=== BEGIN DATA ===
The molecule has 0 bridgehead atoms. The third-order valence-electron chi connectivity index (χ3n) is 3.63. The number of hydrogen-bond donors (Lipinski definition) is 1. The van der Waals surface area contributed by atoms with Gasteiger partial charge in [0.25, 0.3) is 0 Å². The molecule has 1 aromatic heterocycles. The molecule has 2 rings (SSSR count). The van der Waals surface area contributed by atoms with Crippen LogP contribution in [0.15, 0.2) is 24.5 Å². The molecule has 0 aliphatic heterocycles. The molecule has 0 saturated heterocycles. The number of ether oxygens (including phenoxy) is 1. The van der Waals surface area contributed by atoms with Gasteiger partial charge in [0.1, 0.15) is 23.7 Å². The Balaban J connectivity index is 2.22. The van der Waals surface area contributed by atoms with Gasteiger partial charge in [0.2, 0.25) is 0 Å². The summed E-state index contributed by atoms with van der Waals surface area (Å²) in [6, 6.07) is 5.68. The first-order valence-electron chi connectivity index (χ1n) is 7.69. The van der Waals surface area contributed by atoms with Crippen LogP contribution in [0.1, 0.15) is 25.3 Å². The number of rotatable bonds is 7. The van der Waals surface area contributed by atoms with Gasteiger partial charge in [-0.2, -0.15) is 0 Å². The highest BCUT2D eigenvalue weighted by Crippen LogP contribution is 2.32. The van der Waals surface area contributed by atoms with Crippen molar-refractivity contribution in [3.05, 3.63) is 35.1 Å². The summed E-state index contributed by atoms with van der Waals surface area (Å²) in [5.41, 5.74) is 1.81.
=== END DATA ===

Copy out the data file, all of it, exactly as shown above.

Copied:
The molecule has 0 bridgehead atoms. The third-order valence-electron chi connectivity index (χ3n) is 3.63. The number of hydrogen-bond donors (Lipinski definition) is 1. The van der Waals surface area contributed by atoms with Gasteiger partial charge in [0.25, 0.3) is 0 Å². The molecule has 1 aromatic heterocycles. The molecule has 2 rings (SSSR count). The van der Waals surface area contributed by atoms with Crippen LogP contribution in [0.15, 0.2) is 24.5 Å². The molecule has 0 aliphatic heterocycles. The molecule has 0 saturated heterocycles. The number of ether oxygens (including phenoxy) is 1. The van der Waals surface area contributed by atoms with Gasteiger partial charge in [0.1, 0.15) is 23.7 Å². The Balaban J connectivity index is 2.22. The van der Waals surface area contributed by atoms with Gasteiger partial charge in [0.2, 0.25) is 0 Å². The summed E-state index contributed by atoms with van der Waals surface area (Å²) in [6, 6.07) is 5.68. The first-order valence-electron chi connectivity index (χ1n) is 7.69. The van der Waals surface area contributed by atoms with Crippen LogP contribution in [0.1, 0.15) is 25.3 Å². The number of rotatable bonds is 7. The van der Waals surface area contributed by atoms with Gasteiger partial charge in [-0.2, -0.15) is 0 Å². The highest BCUT2D eigenvalue weighted by Crippen LogP contribution is 2.32. The van der Waals surface area contributed by atoms with Crippen molar-refractivity contribution in [3.05, 3.63) is 35.1 Å². The summed E-state index contributed by atoms with van der Waals surface area (Å²) in [5.41, 5.74) is 1.81.